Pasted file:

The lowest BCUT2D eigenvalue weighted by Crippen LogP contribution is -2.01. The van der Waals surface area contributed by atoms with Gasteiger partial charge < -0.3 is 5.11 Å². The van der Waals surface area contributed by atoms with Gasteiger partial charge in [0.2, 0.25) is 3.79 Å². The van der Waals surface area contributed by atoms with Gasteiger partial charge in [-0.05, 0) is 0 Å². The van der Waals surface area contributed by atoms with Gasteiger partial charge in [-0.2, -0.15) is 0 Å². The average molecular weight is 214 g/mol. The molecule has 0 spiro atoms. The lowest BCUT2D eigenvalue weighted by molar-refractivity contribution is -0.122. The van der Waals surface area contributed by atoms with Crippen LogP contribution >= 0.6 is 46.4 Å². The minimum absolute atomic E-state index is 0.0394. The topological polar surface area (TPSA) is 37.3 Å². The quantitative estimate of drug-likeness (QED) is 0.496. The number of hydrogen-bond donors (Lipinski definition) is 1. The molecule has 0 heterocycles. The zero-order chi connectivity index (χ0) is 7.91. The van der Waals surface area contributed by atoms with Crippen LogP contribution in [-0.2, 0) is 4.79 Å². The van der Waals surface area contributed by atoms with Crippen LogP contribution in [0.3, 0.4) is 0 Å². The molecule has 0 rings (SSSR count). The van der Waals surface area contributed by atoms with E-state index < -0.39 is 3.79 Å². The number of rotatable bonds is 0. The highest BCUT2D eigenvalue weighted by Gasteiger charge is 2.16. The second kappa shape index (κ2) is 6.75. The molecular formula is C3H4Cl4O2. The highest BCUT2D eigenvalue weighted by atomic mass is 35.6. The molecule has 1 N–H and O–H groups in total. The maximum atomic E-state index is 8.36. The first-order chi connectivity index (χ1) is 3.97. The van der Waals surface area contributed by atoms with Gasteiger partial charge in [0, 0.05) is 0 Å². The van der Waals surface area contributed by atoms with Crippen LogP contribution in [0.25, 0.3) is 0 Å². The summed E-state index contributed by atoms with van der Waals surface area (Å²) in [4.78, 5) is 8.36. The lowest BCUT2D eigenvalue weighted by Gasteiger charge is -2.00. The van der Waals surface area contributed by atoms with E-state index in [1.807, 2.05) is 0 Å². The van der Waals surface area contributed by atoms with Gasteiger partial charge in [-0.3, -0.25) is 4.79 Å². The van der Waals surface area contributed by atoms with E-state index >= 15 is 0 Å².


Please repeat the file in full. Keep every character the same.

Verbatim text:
The lowest BCUT2D eigenvalue weighted by Crippen LogP contribution is -2.01. The van der Waals surface area contributed by atoms with Gasteiger partial charge < -0.3 is 5.11 Å². The van der Waals surface area contributed by atoms with Gasteiger partial charge in [0.2, 0.25) is 3.79 Å². The van der Waals surface area contributed by atoms with Gasteiger partial charge in [-0.05, 0) is 0 Å². The van der Waals surface area contributed by atoms with Gasteiger partial charge in [-0.2, -0.15) is 0 Å². The average molecular weight is 214 g/mol. The molecule has 0 spiro atoms. The lowest BCUT2D eigenvalue weighted by molar-refractivity contribution is -0.122. The van der Waals surface area contributed by atoms with Crippen LogP contribution >= 0.6 is 46.4 Å². The minimum absolute atomic E-state index is 0.0394. The topological polar surface area (TPSA) is 37.3 Å². The quantitative estimate of drug-likeness (QED) is 0.496. The number of hydrogen-bond donors (Lipinski definition) is 1. The molecule has 0 heterocycles. The zero-order chi connectivity index (χ0) is 7.91. The van der Waals surface area contributed by atoms with Crippen LogP contribution in [-0.2, 0) is 4.79 Å². The van der Waals surface area contributed by atoms with Crippen LogP contribution in [0.3, 0.4) is 0 Å². The molecule has 0 rings (SSSR count). The van der Waals surface area contributed by atoms with E-state index < -0.39 is 3.79 Å². The number of rotatable bonds is 0. The highest BCUT2D eigenvalue weighted by Gasteiger charge is 2.16. The second kappa shape index (κ2) is 6.75. The molecular formula is C3H4Cl4O2. The highest BCUT2D eigenvalue weighted by atomic mass is 35.6. The molecule has 1 N–H and O–H groups in total. The maximum atomic E-state index is 8.36. The first-order chi connectivity index (χ1) is 3.97. The van der Waals surface area contributed by atoms with Gasteiger partial charge in [0, 0.05) is 0 Å². The van der Waals surface area contributed by atoms with Crippen LogP contribution in [0.25, 0.3) is 0 Å². The summed E-state index contributed by atoms with van der Waals surface area (Å²) in [4.78, 5) is 8.36. The lowest BCUT2D eigenvalue weighted by Gasteiger charge is -2.00. The van der Waals surface area contributed by atoms with E-state index in [1.807, 2.05) is 0 Å². The van der Waals surface area contributed by atoms with Gasteiger partial charge in [-0.3, -0.25) is 4.79 Å². The van der Waals surface area contributed by atoms with E-state index >= 15 is 0 Å².